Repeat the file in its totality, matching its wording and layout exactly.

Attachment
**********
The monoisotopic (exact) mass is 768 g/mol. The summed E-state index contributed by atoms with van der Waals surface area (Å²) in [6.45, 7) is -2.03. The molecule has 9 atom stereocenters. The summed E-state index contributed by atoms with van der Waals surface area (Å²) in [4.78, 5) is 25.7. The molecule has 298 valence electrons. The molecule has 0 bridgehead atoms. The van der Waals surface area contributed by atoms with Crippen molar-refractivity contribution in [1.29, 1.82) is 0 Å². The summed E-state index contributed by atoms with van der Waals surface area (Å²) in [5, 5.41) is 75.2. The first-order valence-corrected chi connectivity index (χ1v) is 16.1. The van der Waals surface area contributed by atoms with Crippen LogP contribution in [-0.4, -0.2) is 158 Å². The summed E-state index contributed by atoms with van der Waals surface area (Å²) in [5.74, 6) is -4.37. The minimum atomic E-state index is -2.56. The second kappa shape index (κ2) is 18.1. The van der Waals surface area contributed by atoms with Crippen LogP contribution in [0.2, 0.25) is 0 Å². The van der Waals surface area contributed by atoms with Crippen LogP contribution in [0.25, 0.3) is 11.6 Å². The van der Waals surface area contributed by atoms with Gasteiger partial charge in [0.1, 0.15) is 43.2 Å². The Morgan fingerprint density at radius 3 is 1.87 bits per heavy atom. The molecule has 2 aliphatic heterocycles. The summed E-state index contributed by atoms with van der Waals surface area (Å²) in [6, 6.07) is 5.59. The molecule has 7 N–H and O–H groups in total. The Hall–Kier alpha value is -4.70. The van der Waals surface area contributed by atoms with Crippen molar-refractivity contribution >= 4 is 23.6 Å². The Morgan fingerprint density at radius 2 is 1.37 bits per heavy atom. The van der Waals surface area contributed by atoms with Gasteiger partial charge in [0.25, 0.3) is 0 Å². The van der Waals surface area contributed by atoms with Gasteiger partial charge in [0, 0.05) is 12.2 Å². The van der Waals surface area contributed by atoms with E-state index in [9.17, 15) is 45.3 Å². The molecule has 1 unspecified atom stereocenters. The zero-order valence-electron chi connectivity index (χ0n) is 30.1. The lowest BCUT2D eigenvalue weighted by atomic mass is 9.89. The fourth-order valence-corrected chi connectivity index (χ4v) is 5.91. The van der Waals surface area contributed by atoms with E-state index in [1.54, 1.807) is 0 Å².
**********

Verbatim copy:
The monoisotopic (exact) mass is 768 g/mol. The summed E-state index contributed by atoms with van der Waals surface area (Å²) in [6.45, 7) is -2.03. The molecule has 9 atom stereocenters. The summed E-state index contributed by atoms with van der Waals surface area (Å²) in [4.78, 5) is 25.7. The molecule has 298 valence electrons. The molecule has 0 bridgehead atoms. The van der Waals surface area contributed by atoms with Crippen molar-refractivity contribution in [1.29, 1.82) is 0 Å². The summed E-state index contributed by atoms with van der Waals surface area (Å²) in [5, 5.41) is 75.2. The first-order valence-corrected chi connectivity index (χ1v) is 16.1. The van der Waals surface area contributed by atoms with Crippen LogP contribution in [-0.4, -0.2) is 158 Å². The summed E-state index contributed by atoms with van der Waals surface area (Å²) in [5.74, 6) is -4.37. The minimum atomic E-state index is -2.56. The second kappa shape index (κ2) is 18.1. The van der Waals surface area contributed by atoms with Crippen LogP contribution in [0.2, 0.25) is 0 Å². The van der Waals surface area contributed by atoms with Crippen LogP contribution in [0.25, 0.3) is 11.6 Å². The van der Waals surface area contributed by atoms with Gasteiger partial charge in [0.1, 0.15) is 43.2 Å². The Morgan fingerprint density at radius 3 is 1.87 bits per heavy atom. The molecule has 2 aliphatic heterocycles. The summed E-state index contributed by atoms with van der Waals surface area (Å²) in [6, 6.07) is 5.59. The molecule has 7 N–H and O–H groups in total. The Hall–Kier alpha value is -4.70. The van der Waals surface area contributed by atoms with Crippen molar-refractivity contribution >= 4 is 23.6 Å². The Morgan fingerprint density at radius 2 is 1.37 bits per heavy atom. The van der Waals surface area contributed by atoms with Gasteiger partial charge in [0.25, 0.3) is 0 Å². The van der Waals surface area contributed by atoms with Gasteiger partial charge in [0, 0.05) is 12.2 Å². The van der Waals surface area contributed by atoms with E-state index in [9.17, 15) is 45.3 Å². The molecule has 1 unspecified atom stereocenters. The zero-order valence-electron chi connectivity index (χ0n) is 30.1. The lowest BCUT2D eigenvalue weighted by atomic mass is 9.89. The fourth-order valence-corrected chi connectivity index (χ4v) is 5.91. The van der Waals surface area contributed by atoms with E-state index in [1.54, 1.807) is 0 Å².